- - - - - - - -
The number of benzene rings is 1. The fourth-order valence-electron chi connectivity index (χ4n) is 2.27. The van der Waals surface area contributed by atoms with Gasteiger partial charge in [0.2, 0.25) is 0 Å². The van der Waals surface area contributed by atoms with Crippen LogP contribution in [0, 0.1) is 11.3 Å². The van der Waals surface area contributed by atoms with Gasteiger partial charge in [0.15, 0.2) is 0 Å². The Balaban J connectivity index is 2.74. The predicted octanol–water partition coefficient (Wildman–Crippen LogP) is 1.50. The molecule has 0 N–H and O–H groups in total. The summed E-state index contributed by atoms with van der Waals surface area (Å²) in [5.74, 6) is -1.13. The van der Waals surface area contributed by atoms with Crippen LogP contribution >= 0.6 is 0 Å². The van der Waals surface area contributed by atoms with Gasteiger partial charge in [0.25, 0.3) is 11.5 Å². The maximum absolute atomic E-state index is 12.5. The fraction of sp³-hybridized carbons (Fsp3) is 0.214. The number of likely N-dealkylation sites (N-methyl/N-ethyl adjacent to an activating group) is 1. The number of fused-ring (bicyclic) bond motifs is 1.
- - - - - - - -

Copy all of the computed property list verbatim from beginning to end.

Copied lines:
The number of benzene rings is 1. The fourth-order valence-electron chi connectivity index (χ4n) is 2.27. The van der Waals surface area contributed by atoms with Gasteiger partial charge in [0.2, 0.25) is 0 Å². The van der Waals surface area contributed by atoms with Crippen LogP contribution in [0, 0.1) is 11.3 Å². The van der Waals surface area contributed by atoms with Gasteiger partial charge in [0.15, 0.2) is 0 Å². The Balaban J connectivity index is 2.74. The predicted octanol–water partition coefficient (Wildman–Crippen LogP) is 1.50. The molecule has 0 N–H and O–H groups in total. The summed E-state index contributed by atoms with van der Waals surface area (Å²) in [5.74, 6) is -1.13. The van der Waals surface area contributed by atoms with Crippen LogP contribution >= 0.6 is 0 Å². The van der Waals surface area contributed by atoms with Gasteiger partial charge in [0.25, 0.3) is 11.5 Å². The maximum absolute atomic E-state index is 12.5. The fraction of sp³-hybridized carbons (Fsp3) is 0.214. The number of likely N-dealkylation sites (N-methyl/N-ethyl adjacent to an activating group) is 1. The number of fused-ring (bicyclic) bond motifs is 1.